clarity

On Style

I recently finished reading Style – The Basics of Clarity and Grace – by Joseph M. Williams.

Below are key excerpts from the book that I found particularly insightful:

When we don’t know what we’re talking about (or have no confidence in what we do know) we typically write long sentences choked with abstract words.

I suspect that those who choose to observe all the rules all the time do so not because they think they are protecting the integrity of the language or the quality of our culture, but because they want to assert a style of their own.

We began with two principles: •Make central characters subjects of verbs. • Use verbs to name the actions those characters are involved in.

Most readers prefer subjects of verbs to name the main characters in your story, and those main characters to be flesh-and-blood characters. When you write about concepts, however, you can turn them into virtual characters by making them the subjects of verbs that communicate actions.

Your readers want you to use the end of your sentences to communicate two kinds of difficulty: long and complex phrases and clauses; and new information, particularly unfamiliar technical terms.

Five Principles of Concision: 1. Delete words that mean little or nothing. 2. Delete words that repeat the meaning of other words. 3. Delete words implied by other words. 4. Replace a phrase with a word. 5. Change negatives to affirmatives.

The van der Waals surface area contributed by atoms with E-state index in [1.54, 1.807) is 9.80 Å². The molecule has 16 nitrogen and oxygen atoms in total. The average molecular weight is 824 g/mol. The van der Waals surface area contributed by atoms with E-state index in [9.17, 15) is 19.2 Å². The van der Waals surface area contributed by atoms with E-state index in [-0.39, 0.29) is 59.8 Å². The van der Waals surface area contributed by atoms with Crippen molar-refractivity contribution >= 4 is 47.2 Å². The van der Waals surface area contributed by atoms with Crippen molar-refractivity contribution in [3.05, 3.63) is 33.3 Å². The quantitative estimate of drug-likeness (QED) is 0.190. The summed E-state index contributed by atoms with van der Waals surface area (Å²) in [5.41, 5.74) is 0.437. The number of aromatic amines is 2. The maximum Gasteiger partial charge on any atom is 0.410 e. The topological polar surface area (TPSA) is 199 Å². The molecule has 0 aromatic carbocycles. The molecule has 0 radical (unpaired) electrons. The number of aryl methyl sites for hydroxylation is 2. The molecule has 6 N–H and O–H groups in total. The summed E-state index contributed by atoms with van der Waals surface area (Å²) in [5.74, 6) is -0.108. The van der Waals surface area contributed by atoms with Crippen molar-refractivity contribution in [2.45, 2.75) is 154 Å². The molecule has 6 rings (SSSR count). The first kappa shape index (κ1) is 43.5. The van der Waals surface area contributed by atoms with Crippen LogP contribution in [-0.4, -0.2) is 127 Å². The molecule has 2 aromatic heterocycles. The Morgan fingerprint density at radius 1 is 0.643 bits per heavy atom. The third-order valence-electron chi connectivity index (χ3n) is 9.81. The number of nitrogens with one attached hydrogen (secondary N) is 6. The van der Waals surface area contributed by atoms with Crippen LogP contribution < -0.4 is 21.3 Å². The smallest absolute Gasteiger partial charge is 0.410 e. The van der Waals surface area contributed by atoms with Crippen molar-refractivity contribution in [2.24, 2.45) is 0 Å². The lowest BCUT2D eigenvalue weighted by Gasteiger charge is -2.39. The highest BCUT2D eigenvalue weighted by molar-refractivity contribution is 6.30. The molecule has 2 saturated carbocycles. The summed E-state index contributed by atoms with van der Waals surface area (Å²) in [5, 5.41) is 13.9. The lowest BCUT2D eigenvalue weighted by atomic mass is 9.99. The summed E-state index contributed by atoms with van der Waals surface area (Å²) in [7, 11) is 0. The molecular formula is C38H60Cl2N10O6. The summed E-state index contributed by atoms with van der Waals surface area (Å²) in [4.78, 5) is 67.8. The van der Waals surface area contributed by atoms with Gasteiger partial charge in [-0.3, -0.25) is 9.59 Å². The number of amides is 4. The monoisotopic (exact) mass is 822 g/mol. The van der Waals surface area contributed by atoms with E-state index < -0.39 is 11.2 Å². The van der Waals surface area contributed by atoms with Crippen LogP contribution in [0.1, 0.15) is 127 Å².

A highly recommended read in the area of writing.

 

On Turn the Ship Around

I recently finished reading Turn the Ship Around by Captain, U.S. NAVY (Retired) L. David Marquet. Despite having very high expectations about this leadership and transformation journey, given the book’s high ratings, I can definitely say that the book exceeded them in every way. The leader-leader model advocated by David is one that resonates very strongly with me, and the practical and applied manner in which he presents the transformation journey he went through and how one can apply it within their own organization is to be commended.

Below I wanted to share a summary of insights from the book.

In the foreword by the late Stephen R. Covey, on why you want to read this book: